I’ve got to admit, I’ve always had a soft spot for Jamie Lee Curtis.

Now that might be, in fact almost certainly is, down to her role in the Halloween series, but when you throw in the likes of Prom Night, Terror Train and True Lies, there is plenty to savour in her back catalogue.

I’ve even had the pleasure of meeting Jamie herself, getting a baseball signed when she threw out the first pitch at a Cubs-Padres game back in 2001.

But despite those classic flicks mentioned in the second par, it is only natural for every actress to have a few duds in their locker – and Blue Steel fits snugly into that category.

Don’t get me wrong, it is always entertaining, but it has to be one of the most ridiculously plotted films that I have sat through.

Curtis plays Megan Turner, a newly-inducted New York cop pounding the streets of the Big Apple.1990-blue-steel-poster1

Barely days into her new career, Turner is thrown headfirst into chaos when she stumbles across a goon (played by Tom Sizemore no less), holding up a mini-market at gunpoint.

Megan wades in and blows the hoodlum away, but as he was waving a gun at her that seems perfectly OK.

But the film decides to not only stretch, but totally obliterate the walls of credibility early on – firstly, one of the other shoppers caught up in the mess just happens to be a wannabe psycho (who snaffles Sizemore’s gun), but, even more incredibly, when it comes to the witness statements NO ONE remembers the potential thief had a gun – not even the cashier who was having it prodded in his face.

Naturally Turner is subsequently suspended, deemed to be ‘trigger-happy’, only for her life to get even worse when the wannabe psycho, played with relish by the late Ron Silver, decides to implicate her in a series of murders.

Silver’s Eugene Hunt, an overly-aggressive stockbroker, happily walks the rain-lashed streets of NYC, gunning down innocent victims using bullets on which he has carved Turner’s name.

To make things even more complex, Hunt decides to strike up a romantic liaison with Turner (who does not remember him from the market shooting) and suddenly we have one of those scenarios that film critics and marketing gurus like to dub ‘a game of cat and mouse’.

Before long Hunt reveals his true colours to Turner (pumping a magazine of bullets into her best friend while holding her round the neck tends to do that), with the rest of the film playing out as a back-and-forth affair as Megan tries to bring the killer to justice.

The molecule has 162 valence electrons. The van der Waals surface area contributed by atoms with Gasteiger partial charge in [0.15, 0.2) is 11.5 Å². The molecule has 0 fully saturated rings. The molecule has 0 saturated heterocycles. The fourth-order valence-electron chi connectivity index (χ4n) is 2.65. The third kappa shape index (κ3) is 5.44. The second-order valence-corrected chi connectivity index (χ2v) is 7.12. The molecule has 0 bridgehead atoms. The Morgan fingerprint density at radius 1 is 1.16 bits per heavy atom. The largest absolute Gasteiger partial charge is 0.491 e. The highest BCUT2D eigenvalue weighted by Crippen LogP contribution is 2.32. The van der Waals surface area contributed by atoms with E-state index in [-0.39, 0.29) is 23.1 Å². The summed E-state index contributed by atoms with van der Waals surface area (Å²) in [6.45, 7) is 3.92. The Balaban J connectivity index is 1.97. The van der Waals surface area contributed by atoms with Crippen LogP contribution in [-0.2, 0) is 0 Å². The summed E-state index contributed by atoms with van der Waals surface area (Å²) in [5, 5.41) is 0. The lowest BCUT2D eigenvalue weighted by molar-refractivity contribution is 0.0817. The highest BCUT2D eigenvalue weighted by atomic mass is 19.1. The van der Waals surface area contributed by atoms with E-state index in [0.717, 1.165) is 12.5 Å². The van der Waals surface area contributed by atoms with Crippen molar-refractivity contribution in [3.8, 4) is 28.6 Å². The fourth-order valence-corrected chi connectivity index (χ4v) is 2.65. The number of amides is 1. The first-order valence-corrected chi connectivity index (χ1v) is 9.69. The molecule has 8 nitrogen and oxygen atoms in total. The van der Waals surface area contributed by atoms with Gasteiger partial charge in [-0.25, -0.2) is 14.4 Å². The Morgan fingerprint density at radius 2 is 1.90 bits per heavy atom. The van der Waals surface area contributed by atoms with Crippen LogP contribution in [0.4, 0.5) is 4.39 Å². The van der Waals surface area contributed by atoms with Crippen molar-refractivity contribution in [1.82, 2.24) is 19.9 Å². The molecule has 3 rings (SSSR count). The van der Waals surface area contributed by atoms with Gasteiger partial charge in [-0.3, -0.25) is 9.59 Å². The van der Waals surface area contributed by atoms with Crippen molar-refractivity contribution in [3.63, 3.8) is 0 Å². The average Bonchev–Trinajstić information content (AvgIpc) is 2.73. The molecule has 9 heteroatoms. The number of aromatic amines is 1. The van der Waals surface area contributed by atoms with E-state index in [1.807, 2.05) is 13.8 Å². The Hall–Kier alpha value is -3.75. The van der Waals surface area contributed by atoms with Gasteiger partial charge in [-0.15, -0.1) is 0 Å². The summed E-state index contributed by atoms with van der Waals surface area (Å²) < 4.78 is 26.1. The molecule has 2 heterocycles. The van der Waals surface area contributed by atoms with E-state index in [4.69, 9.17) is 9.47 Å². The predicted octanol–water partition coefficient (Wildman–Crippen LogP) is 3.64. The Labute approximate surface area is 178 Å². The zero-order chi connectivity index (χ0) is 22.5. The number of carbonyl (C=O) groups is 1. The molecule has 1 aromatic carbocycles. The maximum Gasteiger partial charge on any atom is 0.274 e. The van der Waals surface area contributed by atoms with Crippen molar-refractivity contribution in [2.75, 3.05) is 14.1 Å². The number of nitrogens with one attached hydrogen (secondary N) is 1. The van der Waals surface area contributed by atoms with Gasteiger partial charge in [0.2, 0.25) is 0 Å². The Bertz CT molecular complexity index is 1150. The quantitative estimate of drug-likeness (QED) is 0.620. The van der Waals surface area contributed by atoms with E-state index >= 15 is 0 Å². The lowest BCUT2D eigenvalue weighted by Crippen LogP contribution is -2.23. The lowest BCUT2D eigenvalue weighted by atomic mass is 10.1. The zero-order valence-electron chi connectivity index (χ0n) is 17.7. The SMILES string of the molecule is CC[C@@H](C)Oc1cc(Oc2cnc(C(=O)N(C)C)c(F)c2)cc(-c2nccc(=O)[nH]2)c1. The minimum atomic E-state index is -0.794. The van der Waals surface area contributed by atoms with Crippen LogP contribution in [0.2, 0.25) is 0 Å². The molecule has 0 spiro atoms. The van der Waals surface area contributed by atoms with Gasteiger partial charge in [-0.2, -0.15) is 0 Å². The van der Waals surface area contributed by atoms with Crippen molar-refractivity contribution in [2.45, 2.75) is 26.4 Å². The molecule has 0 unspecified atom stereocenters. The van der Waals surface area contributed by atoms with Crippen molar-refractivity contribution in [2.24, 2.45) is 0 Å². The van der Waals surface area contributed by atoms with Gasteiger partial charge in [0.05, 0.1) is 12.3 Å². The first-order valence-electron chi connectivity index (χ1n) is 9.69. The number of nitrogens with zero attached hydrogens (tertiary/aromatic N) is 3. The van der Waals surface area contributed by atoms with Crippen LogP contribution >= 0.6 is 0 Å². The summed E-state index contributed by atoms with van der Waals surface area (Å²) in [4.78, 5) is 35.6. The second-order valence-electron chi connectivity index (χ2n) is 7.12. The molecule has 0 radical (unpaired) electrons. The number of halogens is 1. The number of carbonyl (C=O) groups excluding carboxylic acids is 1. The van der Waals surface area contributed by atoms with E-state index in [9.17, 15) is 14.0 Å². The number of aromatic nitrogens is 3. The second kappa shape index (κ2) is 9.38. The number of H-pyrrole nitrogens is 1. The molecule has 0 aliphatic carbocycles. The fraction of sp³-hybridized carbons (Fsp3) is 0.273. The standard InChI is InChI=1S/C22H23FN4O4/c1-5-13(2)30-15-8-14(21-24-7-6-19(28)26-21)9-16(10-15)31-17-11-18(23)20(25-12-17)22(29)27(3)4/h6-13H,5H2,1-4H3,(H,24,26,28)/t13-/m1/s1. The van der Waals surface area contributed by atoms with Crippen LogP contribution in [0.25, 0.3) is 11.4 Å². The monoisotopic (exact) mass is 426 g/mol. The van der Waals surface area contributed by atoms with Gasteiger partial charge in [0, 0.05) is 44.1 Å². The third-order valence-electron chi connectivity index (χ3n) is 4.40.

I’m not quite sure what happened with this film – it is directed by Oscar-winner Kathryn Bigelow, co-produced by the likes of Oliver Stone and also stars the likes of reliable performers Kevin Dunn and Richard Jenkins.

The whole thing should add up to something special, but instead you will spend most of your time shaking your head in disbelief at the various plot shifts and twists that keep being thrown at you.

I should also point out that includes a crazily over-the-top sex scene featuring Curtis that comes out of nowhere, as well as the usual ‘why wouldn’t the authorities believe her’ school of scriptwriting.

There are good points – Silver’s performance is one to savour, all bug eyes, roaring and smearing himself in blood (while naked of course).

And the murder scenes are well handled, with the victims going down in an exploding clot of blood squibs that would match up to any effort from Woo or Peckinpah.

But it is impossible to get by the plotting, with the script (written by Bigelow and Eric Red) severing this one at the knees before it even gets up and running.

Blue Steel is pure tosh – entertaining tosh, but tosh all the same.

About The Author

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Simon is a journalism tutor in London, who also just happens to be a movie fanatic, with a craving for the darker side of cinema. He has written three books - on the horror films of director Bob Clark (2014), the history of the character Norman Bates (2015) and the work of British exploitation director Pete Walker (2017). He is currently working with director Richard Loncraine to explore all avenues in a bid to orchestrate the re-release of 1978 Mia Farrow chiller Full Circle